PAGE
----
When typhoon Yolanda (Haiyan as it is known in the Philippines) struck on Nov 8, 2013, I took more than passing notice. It had, after all, struck the area I had worked in and where I had friends many years ago. I return in March 2014 to Tacloban and surrounding areas still reeling from 7000 dead and mile after mile of devastation too overwhelming for the mind to comprehend or words to describe. I brought my willing-to-help spirit, all the towels and sheets airline weight limits allowed, my therapeutic massage and alternative healing skills. I had been told that shelter was a primary need but only when I saw the endless destruction did 1,000,000 homeless move from abstraction to reality. I had managed to raise enough money to build four homes. A drop in the proverbial bucket but not for those families moving from salvaged wreckage and tarps to something resembling shelter.
 
 
 
 
“What! No toilets; no plumbing; no lights!?” exclaimed those to whom I recounted my trip upon my return home. One, Kathy Jo Kadziauskas, searched the web and discovered Unite-to Light right in our own back yard. She and others raised funds for 400 solar lights and for five more homes built for $800.00 and local barrio family labor. That was in November 2014 a year later but the area still in dire straits.
 
 
In December I was invited to present to the Carpinteria Morning Rotary, District 3850, which had been distributing these very same solar lights. They generously donated 200 lights. The IEEE donated 200 lights through Unite-to-Light which designated the Philippines as the recipient.  Other donors brought the total to 500 lights. Distribution was coordinated with the Philippine Lucena and Kaibo Rotary Clubs to facilitate reaching those most in need in Luzon and Visayas islands.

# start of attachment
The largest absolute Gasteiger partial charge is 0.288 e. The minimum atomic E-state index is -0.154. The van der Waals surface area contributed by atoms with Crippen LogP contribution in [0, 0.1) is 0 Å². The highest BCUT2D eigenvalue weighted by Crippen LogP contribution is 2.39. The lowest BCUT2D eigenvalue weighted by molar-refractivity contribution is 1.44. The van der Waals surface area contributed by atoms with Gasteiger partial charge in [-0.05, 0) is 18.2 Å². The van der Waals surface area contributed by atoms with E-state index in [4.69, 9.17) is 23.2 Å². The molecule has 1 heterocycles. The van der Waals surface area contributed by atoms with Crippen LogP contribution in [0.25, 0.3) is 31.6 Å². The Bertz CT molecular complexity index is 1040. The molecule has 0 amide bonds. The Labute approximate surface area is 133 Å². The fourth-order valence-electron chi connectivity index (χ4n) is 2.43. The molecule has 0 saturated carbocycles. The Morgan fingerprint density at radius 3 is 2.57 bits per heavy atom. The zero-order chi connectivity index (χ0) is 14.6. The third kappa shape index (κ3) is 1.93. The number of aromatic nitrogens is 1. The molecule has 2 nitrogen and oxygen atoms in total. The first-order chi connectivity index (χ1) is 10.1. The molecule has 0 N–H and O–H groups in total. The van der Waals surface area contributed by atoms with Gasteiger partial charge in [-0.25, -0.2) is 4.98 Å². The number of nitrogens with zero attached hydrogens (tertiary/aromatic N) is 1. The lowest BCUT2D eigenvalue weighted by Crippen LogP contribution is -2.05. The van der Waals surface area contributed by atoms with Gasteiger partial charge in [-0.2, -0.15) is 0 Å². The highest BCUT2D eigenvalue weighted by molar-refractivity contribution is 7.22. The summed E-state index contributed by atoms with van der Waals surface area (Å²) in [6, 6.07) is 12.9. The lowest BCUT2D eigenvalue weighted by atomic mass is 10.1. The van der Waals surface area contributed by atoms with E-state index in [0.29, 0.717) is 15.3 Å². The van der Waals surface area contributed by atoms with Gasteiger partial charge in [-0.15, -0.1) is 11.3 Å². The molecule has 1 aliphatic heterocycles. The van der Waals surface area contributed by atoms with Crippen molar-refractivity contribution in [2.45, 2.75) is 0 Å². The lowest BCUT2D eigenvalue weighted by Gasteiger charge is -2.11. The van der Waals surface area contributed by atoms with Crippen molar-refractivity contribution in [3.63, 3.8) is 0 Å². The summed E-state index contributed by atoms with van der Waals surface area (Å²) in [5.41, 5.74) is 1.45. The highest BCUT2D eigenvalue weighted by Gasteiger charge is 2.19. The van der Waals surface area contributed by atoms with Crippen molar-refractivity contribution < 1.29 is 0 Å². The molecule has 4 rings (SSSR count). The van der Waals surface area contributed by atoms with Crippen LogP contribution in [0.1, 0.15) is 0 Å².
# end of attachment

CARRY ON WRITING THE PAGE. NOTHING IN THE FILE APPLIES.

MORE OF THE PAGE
So three trips; 9 homes built; and 500 solar lights distributed.  Not worth the effort in the face of such great need?
 
Ask the family able to resume some semblance of predictable routine. Ask the parents who can tend to their children by a decent light instead of a dim cooking fire, kerosene or candle. Ask the students who can extend their study time and see a future through education; Ask the midwife who can forego candle and kerosene or night fishermen who can lure fish to feed their family and earn a little extra.
 
When one follows the thread that wends its way from a workplace in Tacloban long ago, to an inquisitive friend, to Unite-to-Light, to Rotaries in Carpinteria, Kalibo and Lucena, one knows together we are equal to the task for some strange synergy is at work. My plan is simple. More lights, more places throughout the Philippines.
 
 
Philippine Rotaries sing:
 
One Little Candle
 
It is better to light just one little candle,
Than to stumble in the dark!
Better far that you light just one little candle,
All you need's a tiny spark!
If we'd all say a prayer that the world would be free,
The wonderful dawn of a new day we'll see!
And, if everyone lit just one little candle,
What a bright world this would be!
Let's all light one little candle,
Why stumble on in the dark?
When the day is dark an' dreary,
And your way is hard to find,
Don't let your heart be weary,
Just keep this thought in mind!
It is better to light just one little candle,
Than to stumble in the dark!
Better far that you light just one little candle,
All you need's a tiny spark!
If we'd all say a prayer that the world would be free,
The wonderful dawn of a new day we'll see!
And, if everyone lit just one little candle,
What a bright world this would be!
What a bright world
this would be!
 
Music by kirtan
with Lyrics by Joseph Maloy Roach, Published 1952
 
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